Red HOT chillies spark chemical alert
A chemical attack alert on a busy shopping street was sparked by a pan of burning chilli peppers, it has emerged.
Police closed off three roads and evacuated homes in central London as a cloud of noxious smoke filled the air.
But the source turned out to be some fiery food left cooking on a restaurant stove.
Firefighters wearing protective breathing apparatus were called to D'Arblay Street in Soho as members of the public were shepherded away.
The specialist crews then broke down the door of the Thai Cottage restaurant - and emerged with a 9lb pot of chillies.
Staff at the restaurant said they were surprised by the reaction of the emergency services.
Chef Chalemchai Tangjariyapoon said: "I was making a spicy dip with extra-hot chillies that are deliberately burnt. To us it smells like burnt chilli and it is slightly unusual."I was making a spicy dip with extra-hot chillies that are deliberately burnt" - said Chalemchai Tangjariyapoon
"I can understand why people who weren't Thai would not know what it was. But it doesn't smell like chemicals. I'm a bit confused."
He was preparing Nam Prik Pao, (Recipe Below....mag ) a red-hot Thai dip served with prawn crackers.
A Scotland Yard spokesman said: "The street was closed off for three hours while we were trying to discover the source of the odour."© Independent Television News Limited 2007. All rights reserved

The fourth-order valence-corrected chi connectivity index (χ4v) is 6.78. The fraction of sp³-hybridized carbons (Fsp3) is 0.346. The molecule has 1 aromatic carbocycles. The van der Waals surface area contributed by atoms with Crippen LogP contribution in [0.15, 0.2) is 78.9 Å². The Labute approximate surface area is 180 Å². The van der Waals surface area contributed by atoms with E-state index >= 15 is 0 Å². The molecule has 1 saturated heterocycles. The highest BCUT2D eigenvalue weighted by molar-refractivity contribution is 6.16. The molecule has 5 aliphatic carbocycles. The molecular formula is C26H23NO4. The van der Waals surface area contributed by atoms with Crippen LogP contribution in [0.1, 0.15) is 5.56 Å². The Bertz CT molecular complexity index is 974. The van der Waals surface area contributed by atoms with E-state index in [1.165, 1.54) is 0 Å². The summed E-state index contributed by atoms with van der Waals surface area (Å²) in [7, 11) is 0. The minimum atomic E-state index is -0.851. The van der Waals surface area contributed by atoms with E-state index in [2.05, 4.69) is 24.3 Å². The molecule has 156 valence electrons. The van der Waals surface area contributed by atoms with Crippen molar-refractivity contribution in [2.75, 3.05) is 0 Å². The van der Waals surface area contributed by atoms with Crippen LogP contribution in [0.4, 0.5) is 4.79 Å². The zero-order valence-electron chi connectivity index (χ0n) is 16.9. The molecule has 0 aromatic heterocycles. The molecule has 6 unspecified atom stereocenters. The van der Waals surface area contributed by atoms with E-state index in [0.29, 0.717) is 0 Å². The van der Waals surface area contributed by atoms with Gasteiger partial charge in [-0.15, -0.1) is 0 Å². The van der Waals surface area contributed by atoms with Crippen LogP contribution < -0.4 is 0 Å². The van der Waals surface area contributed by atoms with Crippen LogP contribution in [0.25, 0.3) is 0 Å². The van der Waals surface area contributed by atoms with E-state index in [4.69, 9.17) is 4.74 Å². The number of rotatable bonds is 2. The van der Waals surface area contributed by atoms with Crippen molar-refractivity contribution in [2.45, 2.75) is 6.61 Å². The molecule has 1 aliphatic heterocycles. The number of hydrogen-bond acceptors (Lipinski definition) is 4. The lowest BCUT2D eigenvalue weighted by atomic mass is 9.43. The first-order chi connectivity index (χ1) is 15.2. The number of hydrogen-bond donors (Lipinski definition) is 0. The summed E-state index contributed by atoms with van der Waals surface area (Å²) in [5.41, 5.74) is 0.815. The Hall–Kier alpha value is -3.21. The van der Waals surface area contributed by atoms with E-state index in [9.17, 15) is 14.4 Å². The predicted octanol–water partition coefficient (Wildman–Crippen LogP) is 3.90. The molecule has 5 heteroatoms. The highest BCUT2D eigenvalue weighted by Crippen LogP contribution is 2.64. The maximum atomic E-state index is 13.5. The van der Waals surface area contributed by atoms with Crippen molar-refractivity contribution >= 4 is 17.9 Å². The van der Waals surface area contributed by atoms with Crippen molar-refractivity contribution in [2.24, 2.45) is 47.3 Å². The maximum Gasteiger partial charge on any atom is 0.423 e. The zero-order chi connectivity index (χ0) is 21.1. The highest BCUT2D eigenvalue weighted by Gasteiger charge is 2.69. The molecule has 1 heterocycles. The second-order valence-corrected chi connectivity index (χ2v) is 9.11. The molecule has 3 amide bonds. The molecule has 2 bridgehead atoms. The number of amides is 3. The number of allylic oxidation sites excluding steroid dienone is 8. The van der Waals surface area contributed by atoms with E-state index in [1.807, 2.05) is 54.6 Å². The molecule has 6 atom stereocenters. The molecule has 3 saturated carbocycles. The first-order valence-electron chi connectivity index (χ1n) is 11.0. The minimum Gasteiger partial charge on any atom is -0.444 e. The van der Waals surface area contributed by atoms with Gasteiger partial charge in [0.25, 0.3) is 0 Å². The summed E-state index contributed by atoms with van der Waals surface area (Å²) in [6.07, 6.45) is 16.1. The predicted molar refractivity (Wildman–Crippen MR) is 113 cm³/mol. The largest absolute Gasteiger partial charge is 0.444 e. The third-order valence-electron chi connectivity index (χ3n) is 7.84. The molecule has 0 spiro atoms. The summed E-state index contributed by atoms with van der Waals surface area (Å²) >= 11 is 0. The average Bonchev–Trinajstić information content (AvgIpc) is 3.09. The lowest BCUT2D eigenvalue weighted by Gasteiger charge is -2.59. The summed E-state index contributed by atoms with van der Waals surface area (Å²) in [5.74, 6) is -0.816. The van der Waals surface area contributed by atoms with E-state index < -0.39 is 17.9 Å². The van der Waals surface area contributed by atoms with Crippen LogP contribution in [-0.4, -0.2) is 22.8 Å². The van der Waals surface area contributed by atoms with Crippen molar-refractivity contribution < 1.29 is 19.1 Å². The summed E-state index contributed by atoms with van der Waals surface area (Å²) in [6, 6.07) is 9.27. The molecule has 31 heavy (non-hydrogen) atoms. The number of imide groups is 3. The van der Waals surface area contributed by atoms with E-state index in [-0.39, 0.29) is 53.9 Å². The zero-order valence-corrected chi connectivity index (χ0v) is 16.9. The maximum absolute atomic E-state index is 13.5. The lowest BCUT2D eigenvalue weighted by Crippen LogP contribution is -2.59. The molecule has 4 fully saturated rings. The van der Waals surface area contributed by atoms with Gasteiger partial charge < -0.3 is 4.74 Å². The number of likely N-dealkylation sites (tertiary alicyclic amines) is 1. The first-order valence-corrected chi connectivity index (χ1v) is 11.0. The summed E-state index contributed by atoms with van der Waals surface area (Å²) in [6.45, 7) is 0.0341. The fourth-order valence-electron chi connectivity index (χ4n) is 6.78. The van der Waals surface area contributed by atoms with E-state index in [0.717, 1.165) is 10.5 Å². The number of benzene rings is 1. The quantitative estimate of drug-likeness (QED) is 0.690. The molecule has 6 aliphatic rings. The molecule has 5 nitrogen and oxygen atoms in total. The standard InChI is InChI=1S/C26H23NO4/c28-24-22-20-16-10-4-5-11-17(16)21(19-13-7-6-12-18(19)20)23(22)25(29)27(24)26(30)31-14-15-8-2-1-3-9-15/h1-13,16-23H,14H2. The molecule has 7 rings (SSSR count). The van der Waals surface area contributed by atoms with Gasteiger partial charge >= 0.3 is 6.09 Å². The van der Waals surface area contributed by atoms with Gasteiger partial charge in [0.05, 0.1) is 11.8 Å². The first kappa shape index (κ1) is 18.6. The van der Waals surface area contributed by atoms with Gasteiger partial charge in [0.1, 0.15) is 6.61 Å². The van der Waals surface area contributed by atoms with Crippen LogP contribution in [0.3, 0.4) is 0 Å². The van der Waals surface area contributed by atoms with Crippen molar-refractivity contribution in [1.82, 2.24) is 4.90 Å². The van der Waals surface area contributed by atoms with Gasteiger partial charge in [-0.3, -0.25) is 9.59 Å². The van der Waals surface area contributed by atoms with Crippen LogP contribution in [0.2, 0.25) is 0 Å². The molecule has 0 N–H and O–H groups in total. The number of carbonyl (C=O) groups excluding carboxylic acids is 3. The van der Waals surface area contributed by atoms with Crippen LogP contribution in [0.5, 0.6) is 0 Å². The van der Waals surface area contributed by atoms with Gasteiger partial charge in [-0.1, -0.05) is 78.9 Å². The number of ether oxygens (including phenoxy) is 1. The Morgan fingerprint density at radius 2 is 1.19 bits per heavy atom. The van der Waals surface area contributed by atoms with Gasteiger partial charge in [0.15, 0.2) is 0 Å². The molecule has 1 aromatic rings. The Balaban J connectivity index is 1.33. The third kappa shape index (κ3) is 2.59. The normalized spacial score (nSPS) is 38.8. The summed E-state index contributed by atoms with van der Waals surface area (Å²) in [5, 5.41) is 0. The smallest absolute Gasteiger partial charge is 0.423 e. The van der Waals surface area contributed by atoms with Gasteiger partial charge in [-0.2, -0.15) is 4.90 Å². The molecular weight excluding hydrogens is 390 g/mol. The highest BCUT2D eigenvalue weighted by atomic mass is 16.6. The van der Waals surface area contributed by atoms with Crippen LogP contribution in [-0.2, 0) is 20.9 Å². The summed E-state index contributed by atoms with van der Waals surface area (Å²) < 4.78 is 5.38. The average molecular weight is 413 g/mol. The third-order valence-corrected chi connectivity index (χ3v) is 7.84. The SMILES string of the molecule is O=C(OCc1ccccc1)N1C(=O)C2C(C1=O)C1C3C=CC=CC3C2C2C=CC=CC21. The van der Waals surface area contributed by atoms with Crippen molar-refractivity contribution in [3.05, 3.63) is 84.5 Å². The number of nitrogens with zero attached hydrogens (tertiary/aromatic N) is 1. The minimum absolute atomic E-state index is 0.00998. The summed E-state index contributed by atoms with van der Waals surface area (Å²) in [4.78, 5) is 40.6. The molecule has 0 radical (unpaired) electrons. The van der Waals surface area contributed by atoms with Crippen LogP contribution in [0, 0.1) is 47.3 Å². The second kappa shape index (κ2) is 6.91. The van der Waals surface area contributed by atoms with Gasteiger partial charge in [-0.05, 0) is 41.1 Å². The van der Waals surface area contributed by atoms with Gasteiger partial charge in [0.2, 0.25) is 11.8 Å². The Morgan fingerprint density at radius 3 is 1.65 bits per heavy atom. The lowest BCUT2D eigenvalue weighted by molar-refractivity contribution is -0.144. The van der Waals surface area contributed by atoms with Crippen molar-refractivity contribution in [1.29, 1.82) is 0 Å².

Nam Prik Pao (Thai Red Chilli Paste) Recipe
- 4 tablespoons of Peanut Oil
- 6 - 8 cloves of Garlic
- 6 Asian Shallots
- 6 - 8 medium fresh Thai Red Chillies
- 1 tablespoon fermented Shrimp Paste
- 1 tablespoon Fish Sauce
- 2 teaspoons of Brown Sugar
Peel the garlic cloves and shallots and chop and crush them finely. Slice the chillies finely. Heat a frypan heat and add one tablespoon of the oil, add the minced garlic and shallots and fry briefly. Remove from the heat and scrape them into a bowland set aside. In another tablespoon of the oil, add the chillies to the pan and fry until they just start to change colour, then remove them and set aside.
With a mortar and pestle pound the shrimp paste, add the chillies, garlic and shallots, blending each in before adding the next. Then over a low heat, return all the ingredients to the pan with the remaining oil, and fold until the mixture resembles a thick oily red/black paste, uniform in colour and texture.
This paste keeps almost indefinitely and is used to add a depth of taste to many Thai dishes, curries and soups.